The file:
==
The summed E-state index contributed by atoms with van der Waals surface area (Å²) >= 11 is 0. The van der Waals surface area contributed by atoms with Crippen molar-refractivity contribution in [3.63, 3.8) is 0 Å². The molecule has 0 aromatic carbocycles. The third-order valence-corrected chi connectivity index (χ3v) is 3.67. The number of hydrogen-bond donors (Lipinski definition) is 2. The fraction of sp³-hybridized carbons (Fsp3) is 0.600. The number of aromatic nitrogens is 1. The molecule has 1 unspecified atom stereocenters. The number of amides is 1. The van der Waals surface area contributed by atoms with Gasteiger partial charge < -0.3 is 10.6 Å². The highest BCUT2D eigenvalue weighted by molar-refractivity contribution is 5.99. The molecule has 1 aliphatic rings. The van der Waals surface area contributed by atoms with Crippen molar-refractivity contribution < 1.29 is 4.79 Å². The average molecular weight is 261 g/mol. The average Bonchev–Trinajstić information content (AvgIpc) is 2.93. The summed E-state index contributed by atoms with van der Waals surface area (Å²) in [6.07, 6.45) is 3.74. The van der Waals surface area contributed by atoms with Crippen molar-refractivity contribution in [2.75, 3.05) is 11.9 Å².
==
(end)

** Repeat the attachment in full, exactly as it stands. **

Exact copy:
The summed E-state index contributed by atoms with van der Waals surface area (Å²) >= 11 is 0. The van der Waals surface area contributed by atoms with Crippen molar-refractivity contribution in [3.63, 3.8) is 0 Å². The molecule has 0 aromatic carbocycles. The third-order valence-corrected chi connectivity index (χ3v) is 3.67. The number of hydrogen-bond donors (Lipinski definition) is 2. The fraction of sp³-hybridized carbons (Fsp3) is 0.600. The number of aromatic nitrogens is 1. The molecule has 1 unspecified atom stereocenters. The number of amides is 1. The van der Waals surface area contributed by atoms with Gasteiger partial charge < -0.3 is 10.6 Å². The highest BCUT2D eigenvalue weighted by molar-refractivity contribution is 5.99. The molecule has 1 aliphatic rings. The van der Waals surface area contributed by atoms with Crippen molar-refractivity contribution < 1.29 is 4.79 Å². The average molecular weight is 261 g/mol. The average Bonchev–Trinajstić information content (AvgIpc) is 2.93. The summed E-state index contributed by atoms with van der Waals surface area (Å²) in [6.07, 6.45) is 3.74. The van der Waals surface area contributed by atoms with Crippen molar-refractivity contribution in [2.75, 3.05) is 11.9 Å².